Word origins: Chiste (joke) Posted by Adir on May 28, 2009 in Spanish Culture, Spanish Vocabulary
In the early days jokes were not told openly and, if there were people of the opposite sex present, they were told in whispers.
To designate these stories, at first obscene ones, the word chiste was used, derived from the verb chistar. Chistar meant “to whisper, to speak in a low voice” or also “to utter a sound with the intention of speaking”. Chistar is an onomatopoeic form that comes from the sound sst or chst, used to ask people to be quiet. The first appearance of chiste was in the 13th century used by Gonzalo de Berceo, in the form chista. From the context, we can tell that it referred to obscene stories:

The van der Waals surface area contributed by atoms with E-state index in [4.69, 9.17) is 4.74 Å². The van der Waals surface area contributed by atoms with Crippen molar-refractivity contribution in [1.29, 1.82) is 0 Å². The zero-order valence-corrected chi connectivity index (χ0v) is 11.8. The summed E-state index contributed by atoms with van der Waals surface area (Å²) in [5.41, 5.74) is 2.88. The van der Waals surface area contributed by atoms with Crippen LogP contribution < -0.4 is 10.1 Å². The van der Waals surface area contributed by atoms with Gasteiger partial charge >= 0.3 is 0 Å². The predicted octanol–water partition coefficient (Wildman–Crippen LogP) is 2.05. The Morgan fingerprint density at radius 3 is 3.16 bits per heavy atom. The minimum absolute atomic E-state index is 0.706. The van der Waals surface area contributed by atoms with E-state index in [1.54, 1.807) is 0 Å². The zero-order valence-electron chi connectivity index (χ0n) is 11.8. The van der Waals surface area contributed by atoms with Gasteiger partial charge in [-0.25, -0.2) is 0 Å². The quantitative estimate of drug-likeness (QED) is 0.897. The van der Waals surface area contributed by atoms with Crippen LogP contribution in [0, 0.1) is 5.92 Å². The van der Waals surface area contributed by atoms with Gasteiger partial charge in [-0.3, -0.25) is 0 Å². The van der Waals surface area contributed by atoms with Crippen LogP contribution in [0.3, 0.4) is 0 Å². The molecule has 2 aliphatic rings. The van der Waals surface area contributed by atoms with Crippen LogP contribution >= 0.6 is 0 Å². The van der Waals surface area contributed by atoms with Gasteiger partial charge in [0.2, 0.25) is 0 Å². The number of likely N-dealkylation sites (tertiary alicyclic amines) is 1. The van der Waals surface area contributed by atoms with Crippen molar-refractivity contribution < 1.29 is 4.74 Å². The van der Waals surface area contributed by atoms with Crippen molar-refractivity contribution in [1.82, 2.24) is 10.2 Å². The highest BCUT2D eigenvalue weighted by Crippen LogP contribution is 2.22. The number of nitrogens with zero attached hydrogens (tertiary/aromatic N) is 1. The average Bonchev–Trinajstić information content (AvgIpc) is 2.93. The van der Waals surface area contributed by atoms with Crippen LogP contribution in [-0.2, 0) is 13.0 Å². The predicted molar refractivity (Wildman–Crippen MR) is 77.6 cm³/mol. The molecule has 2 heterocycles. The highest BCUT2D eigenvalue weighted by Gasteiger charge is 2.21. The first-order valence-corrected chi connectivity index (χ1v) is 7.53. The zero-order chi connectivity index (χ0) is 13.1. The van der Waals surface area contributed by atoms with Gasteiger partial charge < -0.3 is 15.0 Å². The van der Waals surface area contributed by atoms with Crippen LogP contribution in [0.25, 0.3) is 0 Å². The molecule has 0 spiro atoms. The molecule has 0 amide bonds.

Mostrad el Pater Noster a vuestras creaturas. (Teach Our Lord’s Prayer to your children)
Castigad que lo digan yendo por las pasturas, (Punish them to say it over the fields)
Mas vale digan esso, que chistas e locuras, (It’s better for them to say it instead of jokes or nonsense)
Ca suelen tales mozos fablar muchas orruras (Because the words of such young lads are often vulgar)
Nos vemos prontito.
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